All three decoupled spectra (b) to (d) in Fig. 2 show better sensitivity than the parent HSQC spectrum (a). The selected traces were plotted under identical conditions to allow direct comparison of sensitivity and line-width. BASHD outperformed BIRD, and both showed slightly better sensitivity, and much better resolution, than standard HSQC.

Although real-time pure shift acquisition adds to the complexity of an HSQC pulse sequence, only two additional basic parameters need to be chosen. They are the characteristics of the J-refocusing element (the duration 1/1JNH of the BIRD element, or the bandwidth and pulse shape of the BASHD selective refocusing pulse), and the duration 1/swps of the basic data acquisition chunk. The former can easily be automated and does not require input from the user. The latter is a compromise between the requirements to minimise homonuclear J-evolution, and to minimise signal losses through relaxation during and pulse imperfections in the J-refocusing element. If too small an swps is used (longer chunks), J-evolution will lead to imperfect decoupling and the appearance of sidebands at multiples of swps. If swps is too large (shorter chunks), frequent application of J-refocusing will lead to excessive signal loss and hence line broadening.

For the systems studied here, a total acquisition time about 200 ms per measurement is needed to make full use of the resolution improvement offered by pure shift methods. The choice of swps (and hence of the number of chunks) determines the balance between spectral artefacts and line broadening, as illustrated in Fig. 3. Two sets of traces, at different nitrogen chemical shifts, through the F 2 dimension of different HSQC spectra are shown. The traces plotted in black are from a conventional HSQC spectrum, with no homodecoupling; the remainder are from BIRD-decoupled spectra with increasing values of swps and hence number of chunks needed to form the c.a. 200 ms long free induction decay. The purple traces, acquired with data acquisition chunks of 102.4 ms each (swps = 9.7 Hz), clearly show the expected sidebands at ±swps, but by the green pair, corresponding to 4 chunks of 51.2 ms (swps = 19.5 Hz) the sidebands are negligible.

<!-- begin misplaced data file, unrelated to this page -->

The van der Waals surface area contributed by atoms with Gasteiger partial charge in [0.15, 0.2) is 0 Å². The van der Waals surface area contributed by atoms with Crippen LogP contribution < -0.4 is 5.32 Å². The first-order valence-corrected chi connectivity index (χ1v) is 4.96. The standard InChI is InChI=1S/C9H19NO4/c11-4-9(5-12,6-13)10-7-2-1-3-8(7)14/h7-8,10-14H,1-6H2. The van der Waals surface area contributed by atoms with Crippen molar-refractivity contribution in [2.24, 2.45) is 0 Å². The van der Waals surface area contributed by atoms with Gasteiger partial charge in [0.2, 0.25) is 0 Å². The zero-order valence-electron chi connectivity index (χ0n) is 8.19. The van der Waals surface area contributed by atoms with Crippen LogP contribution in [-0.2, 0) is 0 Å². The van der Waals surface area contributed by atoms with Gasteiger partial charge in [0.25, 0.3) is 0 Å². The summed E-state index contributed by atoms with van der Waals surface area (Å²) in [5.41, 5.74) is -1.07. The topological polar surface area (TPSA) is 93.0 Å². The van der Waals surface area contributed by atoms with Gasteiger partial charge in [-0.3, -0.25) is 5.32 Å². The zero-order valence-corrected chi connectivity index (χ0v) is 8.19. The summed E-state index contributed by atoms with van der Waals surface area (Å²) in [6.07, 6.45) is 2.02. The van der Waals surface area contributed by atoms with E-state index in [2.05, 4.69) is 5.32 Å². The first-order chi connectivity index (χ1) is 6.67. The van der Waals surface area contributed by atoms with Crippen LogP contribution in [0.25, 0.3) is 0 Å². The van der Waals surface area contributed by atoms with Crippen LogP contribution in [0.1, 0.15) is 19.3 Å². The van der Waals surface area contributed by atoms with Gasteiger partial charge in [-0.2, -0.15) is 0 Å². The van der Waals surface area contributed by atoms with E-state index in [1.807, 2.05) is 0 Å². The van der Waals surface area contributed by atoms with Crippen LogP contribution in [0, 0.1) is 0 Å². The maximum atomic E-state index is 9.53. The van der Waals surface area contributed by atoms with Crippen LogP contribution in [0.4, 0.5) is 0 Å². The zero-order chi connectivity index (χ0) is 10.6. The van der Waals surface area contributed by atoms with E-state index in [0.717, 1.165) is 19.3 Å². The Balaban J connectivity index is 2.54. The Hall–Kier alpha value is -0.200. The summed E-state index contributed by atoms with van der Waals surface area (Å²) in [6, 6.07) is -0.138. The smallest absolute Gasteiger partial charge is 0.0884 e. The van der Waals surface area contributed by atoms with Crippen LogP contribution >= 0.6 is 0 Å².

Fig. 3
figure 3

Selected F 2 traces at δ15N = 112.00 ppm (left) and δ15N = 114.15 ppm (right) from the conventional HSQC spectrum (black) and from BIRD pure shift HSQC spectra (colour coded) of (1), showing the effect of increasing the number of data acquisition chunks: 2 purple; 3 blue; 4 green; 6 orange and 8 red (i.e. increasing sw2 from 9.7 to 39.1 Hz) for a total acquisition time of c.a. 200 ms

Increasing the number of chunks (and swps) further simply results in a slight line broadening, as signal losses through relaxation and pulse imperfection increase. As noted earlier, a very small systematic shift in proton frequency, typically <2 Hz, can occur, which arises from finite gradient field recovery time; this effect was corrected by appropriate referencing. Alternatively, it is possible to cure the problem at source by alternating signs and magnitudes of successive gradient pulse pairs to cancel the average field error.

The real-time pure shift experiments were also applied to 15N-ubiquitin (2), to facilitate comparison with standard methods, this time with 6 data chunks acquired in 200 ms (swps = 30 Hz). The resolution enhancement achieved by different homodecoupling schemes is shown in Fig. 4. Both the time-shared homodecoupling and the pure shift methods reduce the spectral complexity by collapsing the multiplets to singlets. Here the narrowest lines were observed when using time-shared decoupling, but the water signal suppression was about an order of magnitude worse than for the real-time pure shift approaches, which would represent a significant obstacle to practical application.

Fig. 4
figure 4

Partial 1H–15N-HSQC spectra of 15N-ubiquitin in 90 % H2O/10 % D2O (2) acquired by using a HSQC, b HSQC with CAWURST homonuclear decoupling during acquisition, c pure shift gBIRD-HSQC and d pure shift gBASHD-HSQC

In general, water suppression is particularly challenging for experiments that use homonuclear decoupling. Problems arise for real-time pure shift experiments because the double spin echo element inverts the magnetization of passive spins, which unfortunately includes that of water magnetization, from chunk to chunk. Because of radiation damping, water z-magnetization is partially transferred to the xy plane by the pure shift elements even with perfect radiofrequency pulses. A seemingly trivial solution would be to flip back water magnetization selectively during the double spin echo, but this would affect those CαH resonances close to or under the water resonance, leading to recoupling effects for the NH residues coupled to them. A better solution is to apply CTP selection gradient pulse pairs around the 180° rotations and extend the phase cycle by using 2 steps of EXORCYCLE on the pure shift elements. The use of CTP selection gradient pulses reduces the residual water signal by more than an order of magnitude, to a level comparable to that in a normal HSQC experiment. The minimum number of transients required is the same for pure shift and normal HSQC methods, but if more transients are used to improve sensitivity then implementation of the extended phase cycle can improve the results. Neither flip back nor CTP selection is possible for the time-shared decoupling, leaving water suppression as a major problem for this technique.